A strange black meteor crashes near the town of San Angelo and litters the countryside with fragments. When a storm exposes these fragments to water, they grow into skyscraper-sized monoliths which then topple and shatter into thousands of pieces that grow into monoliths themselves and repeat the process. Any humans in the way are crushed or turned into human statues. The citizens of San Angelo desperately try to save themselves and the world from the spreading doom. Written by
D.A. Kellough <firstname.lastname@example.org>
It is noted that, while the monoliths can turn victims to stone, no one who touches the rock in the aftermath is affected. This could simply be that the monoliths don't become active unless they're hit with fresh water. After they absorb the water, they "turn off" and become inert again. Any people touching them (as shown numerous times throughout the movie) when they are inert would be safe. The first victim's rock was hit by rain, thus making it active when he presumably touched it. The little girl dropped hers in a bucket of water. Unfortunately, the absorption process is never really described (how much contact needed, how long does it take, etc.), so viewers are left to fill in the gaps. See more »
From time immemorial the Earth has been bombarded by objects from outer space. Bits and pieces of the Universe piercing our atmosphere in an invasion that never ends. Meteor, the shooting stars on which so many earthly wishes have been born! Of the thousands that plummet toward us, the greater part are destroyed in a firey flash as they strike the layers of the air that encircle us. Only a small percentage survives. Most of those fall into the water which covers two-thirds of our ...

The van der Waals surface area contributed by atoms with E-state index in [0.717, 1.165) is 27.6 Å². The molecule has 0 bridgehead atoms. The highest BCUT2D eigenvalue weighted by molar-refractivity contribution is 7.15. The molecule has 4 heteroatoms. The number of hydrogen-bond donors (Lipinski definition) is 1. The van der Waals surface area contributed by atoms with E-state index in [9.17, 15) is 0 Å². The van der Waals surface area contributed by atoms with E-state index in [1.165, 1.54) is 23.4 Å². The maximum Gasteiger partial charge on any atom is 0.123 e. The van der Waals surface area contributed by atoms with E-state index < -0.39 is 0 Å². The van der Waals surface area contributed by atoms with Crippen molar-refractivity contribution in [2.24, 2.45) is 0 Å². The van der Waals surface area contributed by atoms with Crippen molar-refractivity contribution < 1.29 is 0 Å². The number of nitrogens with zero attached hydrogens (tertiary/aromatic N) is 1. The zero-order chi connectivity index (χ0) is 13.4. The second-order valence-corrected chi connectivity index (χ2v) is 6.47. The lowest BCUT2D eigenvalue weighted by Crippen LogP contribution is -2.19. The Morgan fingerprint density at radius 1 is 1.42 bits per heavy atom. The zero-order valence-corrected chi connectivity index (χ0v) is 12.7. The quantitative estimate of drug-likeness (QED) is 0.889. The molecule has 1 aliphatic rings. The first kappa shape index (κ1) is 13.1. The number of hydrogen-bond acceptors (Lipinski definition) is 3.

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Famed director Jack Arnold penned the original story on which this stand-out sci-fi film was based, directed with style and competence by John Sherwood from a screenplay by Norman Jolley and Robert M. Fresco.
The concept is quite original. The fragments of a meteorite which falls near a desert town begin to grow into hugh black crystals when they come in contract with water. When people pick up the smaller fragments, the fragments draw the water out of their bodies and turn them to stone. A sudden thunderstorm accelerates the growth of the skyscraper-size crystals, and they threaten to overrun the Earth. Great special effects created under the supervision of Clifford Stine.
Grant Williams (star of `The Incredible Shrinking Man') plays a geologist who struggles to solve the mystery of the strange growing crystals. Lola Albright is his gorgeous fiancé'. Les Tremayne (the general from `War of the Worlds' and the opening narrator of `Forbidden Planet') is good as the local newspaper man. Watch for a funny scene with William Schallert as a meteorologist.
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